I have been complaining the last few weeks about a lack of Jesse in these episodes. Let me tell you - this episode made up for that in spades. This episode gave every single central character a lot of screen time and a lot of room to grow and explore. It was honestly the episode I had been waiting for these past weeks, since it brought our entire cast of characters together and pushed things forward in a big way.
That being said, it was not flawless. Due to time constraints in my own busy life, this review will be rather brief, especially for such a meaty episode. Let's go through each character's journey in this episode and talk about what went well and what did not.
First of all: Walter Jr. He didn't have the biggest plot arc in this episode, nor has he had a lot to do this entire season. However, I really enjoyed the little of him that we did get. Walt sits down with his son to be "honest" with him, telling him that his cancer has come back. This scene broke my heart because Jr. looked so devastated at the thought of losing his father, but he has no idea about the rest of what is going on. Walt's subtle manipulation was actually really hard to watch, since Jr. clearly cares so much for a man he knows nothing about. I hope we get to really explore more of Jr's role in events as the season continues.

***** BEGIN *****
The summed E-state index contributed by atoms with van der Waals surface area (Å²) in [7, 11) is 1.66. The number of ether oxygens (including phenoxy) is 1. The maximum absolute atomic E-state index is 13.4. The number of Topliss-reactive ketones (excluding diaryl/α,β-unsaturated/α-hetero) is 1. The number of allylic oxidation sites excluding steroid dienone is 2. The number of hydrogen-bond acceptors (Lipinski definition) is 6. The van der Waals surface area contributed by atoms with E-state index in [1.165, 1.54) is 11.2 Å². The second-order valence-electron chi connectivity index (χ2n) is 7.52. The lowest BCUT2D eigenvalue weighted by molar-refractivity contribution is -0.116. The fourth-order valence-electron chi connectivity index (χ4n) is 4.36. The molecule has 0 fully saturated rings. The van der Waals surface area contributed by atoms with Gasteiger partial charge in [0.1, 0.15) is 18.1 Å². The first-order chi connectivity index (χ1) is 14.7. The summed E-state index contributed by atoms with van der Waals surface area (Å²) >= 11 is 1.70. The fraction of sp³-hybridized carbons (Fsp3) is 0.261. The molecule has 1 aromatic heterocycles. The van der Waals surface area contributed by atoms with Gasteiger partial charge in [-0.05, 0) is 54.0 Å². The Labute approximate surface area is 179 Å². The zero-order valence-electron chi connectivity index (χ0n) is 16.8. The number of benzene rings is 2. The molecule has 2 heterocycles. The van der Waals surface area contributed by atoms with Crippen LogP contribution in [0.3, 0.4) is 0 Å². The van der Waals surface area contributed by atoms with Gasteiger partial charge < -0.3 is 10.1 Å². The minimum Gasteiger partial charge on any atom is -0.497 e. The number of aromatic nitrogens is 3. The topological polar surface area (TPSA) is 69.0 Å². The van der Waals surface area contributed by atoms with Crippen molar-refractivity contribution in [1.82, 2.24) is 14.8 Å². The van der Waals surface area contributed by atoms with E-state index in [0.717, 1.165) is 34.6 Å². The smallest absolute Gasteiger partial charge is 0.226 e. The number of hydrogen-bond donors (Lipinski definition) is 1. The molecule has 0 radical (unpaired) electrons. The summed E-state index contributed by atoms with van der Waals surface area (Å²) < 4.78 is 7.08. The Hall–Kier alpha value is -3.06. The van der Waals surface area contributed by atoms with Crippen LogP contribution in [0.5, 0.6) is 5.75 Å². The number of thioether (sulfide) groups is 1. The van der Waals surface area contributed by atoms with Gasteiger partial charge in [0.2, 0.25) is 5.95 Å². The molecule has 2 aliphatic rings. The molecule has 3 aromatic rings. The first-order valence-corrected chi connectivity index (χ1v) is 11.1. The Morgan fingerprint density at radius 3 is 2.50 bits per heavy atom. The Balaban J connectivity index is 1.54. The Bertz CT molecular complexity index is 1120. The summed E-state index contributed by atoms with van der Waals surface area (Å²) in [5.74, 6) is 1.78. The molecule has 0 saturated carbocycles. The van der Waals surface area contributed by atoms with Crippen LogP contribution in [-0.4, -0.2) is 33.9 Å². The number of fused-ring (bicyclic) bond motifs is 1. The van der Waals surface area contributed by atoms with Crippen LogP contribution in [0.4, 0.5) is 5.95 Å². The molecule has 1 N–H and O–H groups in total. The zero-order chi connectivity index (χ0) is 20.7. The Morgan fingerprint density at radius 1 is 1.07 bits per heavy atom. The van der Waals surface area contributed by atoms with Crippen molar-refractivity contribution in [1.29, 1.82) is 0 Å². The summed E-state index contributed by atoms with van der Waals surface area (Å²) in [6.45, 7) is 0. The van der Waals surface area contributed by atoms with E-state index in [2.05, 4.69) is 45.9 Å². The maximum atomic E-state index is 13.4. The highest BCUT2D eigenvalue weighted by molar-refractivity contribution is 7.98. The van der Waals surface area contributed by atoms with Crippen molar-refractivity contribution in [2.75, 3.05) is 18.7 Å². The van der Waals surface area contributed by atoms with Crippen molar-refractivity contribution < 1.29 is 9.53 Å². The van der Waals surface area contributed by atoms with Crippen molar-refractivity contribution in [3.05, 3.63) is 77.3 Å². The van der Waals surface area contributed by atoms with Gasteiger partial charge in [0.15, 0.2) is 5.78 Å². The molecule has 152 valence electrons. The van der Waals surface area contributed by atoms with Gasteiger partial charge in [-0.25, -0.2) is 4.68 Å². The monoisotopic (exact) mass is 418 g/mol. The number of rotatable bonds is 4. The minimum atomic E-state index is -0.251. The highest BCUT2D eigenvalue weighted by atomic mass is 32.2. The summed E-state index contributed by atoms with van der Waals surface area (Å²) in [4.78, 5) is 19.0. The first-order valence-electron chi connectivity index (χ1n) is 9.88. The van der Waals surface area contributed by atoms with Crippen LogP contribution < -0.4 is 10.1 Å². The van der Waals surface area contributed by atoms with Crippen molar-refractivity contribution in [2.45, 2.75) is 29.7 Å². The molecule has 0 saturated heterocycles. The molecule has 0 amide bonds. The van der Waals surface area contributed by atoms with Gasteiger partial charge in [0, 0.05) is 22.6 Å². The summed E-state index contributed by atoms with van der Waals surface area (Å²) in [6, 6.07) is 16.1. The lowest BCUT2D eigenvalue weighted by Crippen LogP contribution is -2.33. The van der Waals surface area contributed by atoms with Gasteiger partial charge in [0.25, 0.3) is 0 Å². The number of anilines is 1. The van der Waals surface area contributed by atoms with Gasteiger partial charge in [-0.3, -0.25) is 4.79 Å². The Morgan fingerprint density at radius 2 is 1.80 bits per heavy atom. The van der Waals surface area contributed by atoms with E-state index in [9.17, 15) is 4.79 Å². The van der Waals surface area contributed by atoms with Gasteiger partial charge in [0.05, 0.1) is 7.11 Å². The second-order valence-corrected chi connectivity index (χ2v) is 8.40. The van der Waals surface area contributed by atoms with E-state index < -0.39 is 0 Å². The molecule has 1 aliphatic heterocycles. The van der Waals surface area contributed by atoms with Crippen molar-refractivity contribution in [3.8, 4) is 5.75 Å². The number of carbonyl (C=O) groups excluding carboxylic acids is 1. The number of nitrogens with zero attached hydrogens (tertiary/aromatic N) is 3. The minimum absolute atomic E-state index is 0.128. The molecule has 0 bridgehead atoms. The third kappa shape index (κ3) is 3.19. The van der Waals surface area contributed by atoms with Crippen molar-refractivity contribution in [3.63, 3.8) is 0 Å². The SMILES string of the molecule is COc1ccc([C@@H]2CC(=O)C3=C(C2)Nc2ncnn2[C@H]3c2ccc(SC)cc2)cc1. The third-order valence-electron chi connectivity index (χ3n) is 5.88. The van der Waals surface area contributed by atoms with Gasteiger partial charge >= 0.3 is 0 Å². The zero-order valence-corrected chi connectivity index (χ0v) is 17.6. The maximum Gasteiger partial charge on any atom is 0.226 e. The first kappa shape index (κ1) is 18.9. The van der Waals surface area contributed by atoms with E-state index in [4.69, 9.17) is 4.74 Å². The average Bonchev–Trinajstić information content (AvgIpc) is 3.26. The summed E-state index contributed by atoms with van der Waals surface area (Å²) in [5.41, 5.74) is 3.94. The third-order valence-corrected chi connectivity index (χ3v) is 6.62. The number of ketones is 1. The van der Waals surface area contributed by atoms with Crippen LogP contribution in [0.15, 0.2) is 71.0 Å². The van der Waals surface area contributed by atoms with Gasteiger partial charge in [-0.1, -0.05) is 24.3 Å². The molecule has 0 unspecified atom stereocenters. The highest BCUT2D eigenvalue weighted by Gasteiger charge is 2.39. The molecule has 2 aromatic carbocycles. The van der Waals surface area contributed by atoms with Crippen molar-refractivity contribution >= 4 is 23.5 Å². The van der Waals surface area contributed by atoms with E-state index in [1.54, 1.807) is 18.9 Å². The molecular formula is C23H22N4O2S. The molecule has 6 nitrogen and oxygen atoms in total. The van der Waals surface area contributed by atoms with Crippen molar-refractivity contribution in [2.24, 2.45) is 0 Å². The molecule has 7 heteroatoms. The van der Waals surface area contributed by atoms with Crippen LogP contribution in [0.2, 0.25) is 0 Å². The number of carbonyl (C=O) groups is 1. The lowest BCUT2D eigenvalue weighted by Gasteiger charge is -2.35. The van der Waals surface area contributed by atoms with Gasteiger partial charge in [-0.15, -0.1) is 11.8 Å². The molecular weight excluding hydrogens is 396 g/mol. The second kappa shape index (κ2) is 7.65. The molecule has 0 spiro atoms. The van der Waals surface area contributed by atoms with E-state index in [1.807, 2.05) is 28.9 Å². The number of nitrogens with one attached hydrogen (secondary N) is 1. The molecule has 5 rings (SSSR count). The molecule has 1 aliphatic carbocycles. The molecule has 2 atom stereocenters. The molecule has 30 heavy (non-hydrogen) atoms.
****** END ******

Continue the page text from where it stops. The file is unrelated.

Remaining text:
Then there's Skyler, Hank, and Marie. Their dinner scene with Walt was one of the highlights of the episode. I enjoyed the awkwardness of the waiter trying to take their order while they discussed things. Hank and Marie are unrepentant in their attempts to get Walt to confess. Marie even suggests that Walt just kill himself. This was shocking and dark to hear, but Hank says that Walt doesn't deserve to get off that easy. The dynamic between these four in-laws is extremely intense - Marie's attempts to take Holly and Jr. coupled with Skyler's loyalty to her her husband makes for a very strained relationship between the sisters, and that really showed in this restaurant scene.
Hank has other things going on as well, of course, as he tells Marie that he hasn't turned in Walt yet. Marie is concerned about this, but Hank is playing things more under-handed, talking to Jesse and attempting to get the younger man to give up his partner. This scene was intense, as it brought back earlier plot points such as Hank's attack on Jesse. He's also got to deal with Walt's latest deviousness, in the form of a "confession" tape where Walt says that Hank is the mastermind behind the meth empire.